Edmund Bacon and the Future of the City
When Philadelphia's iconoclastic city planner Edmund N. Bacon looked into his crystal ball in 1959, he saw a remarkable vision: "Philadelphia as an unmatched expression of the vitality of American technology and culture." In that year Bacon penned an essay for Greater Philadelphia Magazine, originally entitled "Philadelphia in the Year 2009," in which he imagined a city remade, modernized in time to host the 1976 Philadelphia World's Fair and Bicentennial celebration, an event that would be a catalyst for a golden age of urban renewal.
What Bacon did not predict was the long, bitter period of economic decline, population dispersal, and racial confrontation that Philadelphia was about to enter. As such, his essay comes to us as a time capsule, a message from one of the city's most influential and controversial shapers that prompts discussions of what was, what might have been, and what could yet be in the city's future.
Imagining Philadelphia brings together Bacon's original essay, reprinted here for the first time in fifty years, and a set of original essays on the past, present, and future of urban planning in Philadelphia. In addition to examining Bacon and his motivations for writing the piece, the essays assess the wider context of Philadelphia's planning, architecture, and real estate communities at the time, how city officials were reacting to economic decline, what national precedents shaped Bacon's faith in grand forms of urban renewal, and whether or not it is desirable or even possible to adopt similarly ambitious visions for contemporary urban planning and economic development. The volume closes with a vision of what Philadelphia might look like fifty years from now.
Collective Visions of Home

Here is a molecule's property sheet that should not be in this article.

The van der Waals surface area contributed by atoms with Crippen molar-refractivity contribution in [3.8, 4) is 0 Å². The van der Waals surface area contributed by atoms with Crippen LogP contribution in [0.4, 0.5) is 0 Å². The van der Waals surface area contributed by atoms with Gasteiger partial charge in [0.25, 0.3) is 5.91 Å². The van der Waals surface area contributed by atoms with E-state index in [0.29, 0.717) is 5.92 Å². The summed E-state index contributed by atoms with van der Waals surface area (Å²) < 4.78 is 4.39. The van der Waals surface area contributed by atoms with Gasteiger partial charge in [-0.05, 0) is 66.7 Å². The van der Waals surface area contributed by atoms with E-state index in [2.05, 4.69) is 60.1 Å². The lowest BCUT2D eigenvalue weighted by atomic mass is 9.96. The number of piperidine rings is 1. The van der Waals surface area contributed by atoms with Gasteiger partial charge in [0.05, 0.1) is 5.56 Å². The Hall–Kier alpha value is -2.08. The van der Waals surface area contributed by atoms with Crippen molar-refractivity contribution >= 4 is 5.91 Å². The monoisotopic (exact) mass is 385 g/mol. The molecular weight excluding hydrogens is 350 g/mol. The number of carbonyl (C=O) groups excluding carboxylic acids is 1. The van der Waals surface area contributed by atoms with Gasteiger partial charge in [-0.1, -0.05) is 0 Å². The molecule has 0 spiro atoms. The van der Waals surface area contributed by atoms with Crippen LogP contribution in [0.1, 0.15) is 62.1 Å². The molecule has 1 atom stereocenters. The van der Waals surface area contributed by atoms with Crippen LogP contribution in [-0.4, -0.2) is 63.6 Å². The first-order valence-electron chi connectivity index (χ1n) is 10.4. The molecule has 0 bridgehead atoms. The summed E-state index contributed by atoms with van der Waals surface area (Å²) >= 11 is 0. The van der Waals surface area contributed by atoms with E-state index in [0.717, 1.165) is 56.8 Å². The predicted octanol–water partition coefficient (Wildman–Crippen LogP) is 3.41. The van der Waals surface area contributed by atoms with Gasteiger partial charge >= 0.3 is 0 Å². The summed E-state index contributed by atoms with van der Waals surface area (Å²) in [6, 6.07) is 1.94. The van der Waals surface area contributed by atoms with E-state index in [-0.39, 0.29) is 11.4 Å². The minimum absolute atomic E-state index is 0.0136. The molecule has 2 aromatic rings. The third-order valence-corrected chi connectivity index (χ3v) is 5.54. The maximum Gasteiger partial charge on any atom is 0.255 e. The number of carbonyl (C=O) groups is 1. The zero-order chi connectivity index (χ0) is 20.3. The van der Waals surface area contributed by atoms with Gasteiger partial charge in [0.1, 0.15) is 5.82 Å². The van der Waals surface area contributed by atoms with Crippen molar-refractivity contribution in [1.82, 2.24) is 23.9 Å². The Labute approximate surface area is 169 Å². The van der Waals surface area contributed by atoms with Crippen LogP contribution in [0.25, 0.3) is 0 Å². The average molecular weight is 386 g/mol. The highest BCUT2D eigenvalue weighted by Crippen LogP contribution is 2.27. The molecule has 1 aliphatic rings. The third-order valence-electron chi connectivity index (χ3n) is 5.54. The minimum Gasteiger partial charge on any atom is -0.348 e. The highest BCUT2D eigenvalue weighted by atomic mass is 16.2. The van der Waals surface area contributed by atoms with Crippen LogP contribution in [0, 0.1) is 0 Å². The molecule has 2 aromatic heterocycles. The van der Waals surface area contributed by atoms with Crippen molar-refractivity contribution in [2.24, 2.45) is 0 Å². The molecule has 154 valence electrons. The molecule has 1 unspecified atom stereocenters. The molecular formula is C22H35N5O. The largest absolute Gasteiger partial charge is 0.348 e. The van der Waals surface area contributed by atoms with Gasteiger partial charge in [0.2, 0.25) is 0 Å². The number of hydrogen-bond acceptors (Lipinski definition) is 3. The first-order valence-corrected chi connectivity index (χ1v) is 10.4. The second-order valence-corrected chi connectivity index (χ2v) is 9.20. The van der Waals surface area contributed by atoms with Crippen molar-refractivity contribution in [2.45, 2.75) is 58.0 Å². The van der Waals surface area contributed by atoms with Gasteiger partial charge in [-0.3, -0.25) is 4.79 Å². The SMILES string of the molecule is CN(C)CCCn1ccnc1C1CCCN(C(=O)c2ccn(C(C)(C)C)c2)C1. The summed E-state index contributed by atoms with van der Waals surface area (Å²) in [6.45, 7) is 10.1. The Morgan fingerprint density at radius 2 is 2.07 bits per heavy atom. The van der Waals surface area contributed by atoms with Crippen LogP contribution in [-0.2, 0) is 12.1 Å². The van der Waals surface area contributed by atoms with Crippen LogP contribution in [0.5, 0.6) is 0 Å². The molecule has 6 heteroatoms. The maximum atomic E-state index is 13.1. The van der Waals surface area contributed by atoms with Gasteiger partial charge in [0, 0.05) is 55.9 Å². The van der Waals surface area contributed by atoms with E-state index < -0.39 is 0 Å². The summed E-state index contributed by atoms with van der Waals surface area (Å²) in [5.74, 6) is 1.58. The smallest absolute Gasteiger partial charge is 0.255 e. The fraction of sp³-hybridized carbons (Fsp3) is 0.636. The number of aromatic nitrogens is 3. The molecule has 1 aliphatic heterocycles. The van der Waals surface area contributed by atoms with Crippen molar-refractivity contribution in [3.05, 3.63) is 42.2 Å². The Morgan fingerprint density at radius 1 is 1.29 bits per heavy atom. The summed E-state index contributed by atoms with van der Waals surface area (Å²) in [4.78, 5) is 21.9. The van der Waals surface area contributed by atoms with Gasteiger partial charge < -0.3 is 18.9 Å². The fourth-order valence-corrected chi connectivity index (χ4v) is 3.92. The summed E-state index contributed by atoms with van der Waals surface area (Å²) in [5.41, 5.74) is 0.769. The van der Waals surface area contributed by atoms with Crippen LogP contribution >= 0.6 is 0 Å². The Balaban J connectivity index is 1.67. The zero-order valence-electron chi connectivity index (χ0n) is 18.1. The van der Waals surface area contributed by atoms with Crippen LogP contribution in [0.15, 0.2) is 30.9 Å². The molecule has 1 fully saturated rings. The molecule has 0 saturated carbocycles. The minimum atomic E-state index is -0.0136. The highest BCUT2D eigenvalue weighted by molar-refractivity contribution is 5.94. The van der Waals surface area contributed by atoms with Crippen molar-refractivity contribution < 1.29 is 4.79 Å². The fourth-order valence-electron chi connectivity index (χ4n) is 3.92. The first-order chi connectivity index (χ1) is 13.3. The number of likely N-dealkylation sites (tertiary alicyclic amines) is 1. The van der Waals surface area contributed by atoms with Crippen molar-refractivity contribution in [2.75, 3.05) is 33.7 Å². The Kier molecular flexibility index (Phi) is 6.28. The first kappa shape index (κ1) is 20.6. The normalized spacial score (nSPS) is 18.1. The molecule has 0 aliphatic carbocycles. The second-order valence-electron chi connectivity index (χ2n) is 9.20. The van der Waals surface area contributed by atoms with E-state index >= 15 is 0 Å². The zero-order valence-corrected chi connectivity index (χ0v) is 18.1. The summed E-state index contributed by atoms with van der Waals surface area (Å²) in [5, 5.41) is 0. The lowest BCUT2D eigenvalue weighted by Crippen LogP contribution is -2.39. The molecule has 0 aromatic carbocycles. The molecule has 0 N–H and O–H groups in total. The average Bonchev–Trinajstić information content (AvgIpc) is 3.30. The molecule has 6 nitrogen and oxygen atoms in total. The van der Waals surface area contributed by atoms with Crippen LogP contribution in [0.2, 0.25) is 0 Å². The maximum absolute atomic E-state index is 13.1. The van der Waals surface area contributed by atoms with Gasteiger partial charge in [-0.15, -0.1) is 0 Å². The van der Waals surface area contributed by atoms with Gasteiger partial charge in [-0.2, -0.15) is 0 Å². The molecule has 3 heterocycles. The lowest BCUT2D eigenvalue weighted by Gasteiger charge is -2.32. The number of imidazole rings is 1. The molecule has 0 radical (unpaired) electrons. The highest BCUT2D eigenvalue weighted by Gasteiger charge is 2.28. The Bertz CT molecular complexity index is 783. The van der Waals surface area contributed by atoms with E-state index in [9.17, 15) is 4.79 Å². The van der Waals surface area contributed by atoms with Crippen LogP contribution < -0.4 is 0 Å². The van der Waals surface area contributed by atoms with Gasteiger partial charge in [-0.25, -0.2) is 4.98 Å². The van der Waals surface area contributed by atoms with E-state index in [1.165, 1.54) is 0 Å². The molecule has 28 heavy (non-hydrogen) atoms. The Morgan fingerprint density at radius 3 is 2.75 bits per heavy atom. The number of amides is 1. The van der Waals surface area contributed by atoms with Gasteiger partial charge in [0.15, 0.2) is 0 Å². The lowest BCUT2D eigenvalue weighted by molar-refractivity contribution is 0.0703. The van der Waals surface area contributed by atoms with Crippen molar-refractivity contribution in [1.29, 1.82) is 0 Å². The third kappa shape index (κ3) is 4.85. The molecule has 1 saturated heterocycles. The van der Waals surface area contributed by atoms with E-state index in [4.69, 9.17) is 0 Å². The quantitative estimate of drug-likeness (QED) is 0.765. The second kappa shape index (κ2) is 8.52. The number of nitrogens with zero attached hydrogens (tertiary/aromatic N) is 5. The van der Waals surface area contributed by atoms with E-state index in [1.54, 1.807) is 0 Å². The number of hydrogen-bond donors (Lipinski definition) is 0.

“Houses can become poetic expressions of longing for a lost past, voices of a lived present, and dreams of an ideal future.” Carel Bertram discovered this truth when she went to Turkey in the 1990s and began asking people about their memories of “the Turkish house.” The fondness and nostalgia with which people recalled the distinctive wooden houses that were once ubiquitous throughout the Ottoman Empire made her realize that “the Turkish house” carries rich symbolic meaning. In this delightfully readable book, Bertram considers representations of the Turkish house in literature, art, and architecture to understand why the idea of the house has become such a potent signifier of Turkish identity. Bertram's exploration of the Turkish house shows how this feature of Ottoman culture took on symbolic meaning in the Turkish imagination as Turkey became more Westernized and secular in the early decades of the twentieth century. She shows how artists, writers, and architects all drew on the memory of the Turkish house as a space where changing notions of spirituality, modernity, and identity—as well as the social roles of women and the family—could be approached, contested, revised, or embraced during this period of tumultuous change.
IBM and the Transformation of Corporate Design, 1945–1976
In February 1956 the president of IBM, Thomas Watson Jr., hired the industrial designer and architect Eliot F. Noyes, charging him with reinventing IBM’s corporate image, from stationery and curtains to products such as typewriters and computers and to laboratory and administration buildings. What followed—a story told in full for the first time in John Harwood’s The Interface—remade IBM in a way that would also transform the relationships between design, computer science, and corporate culture.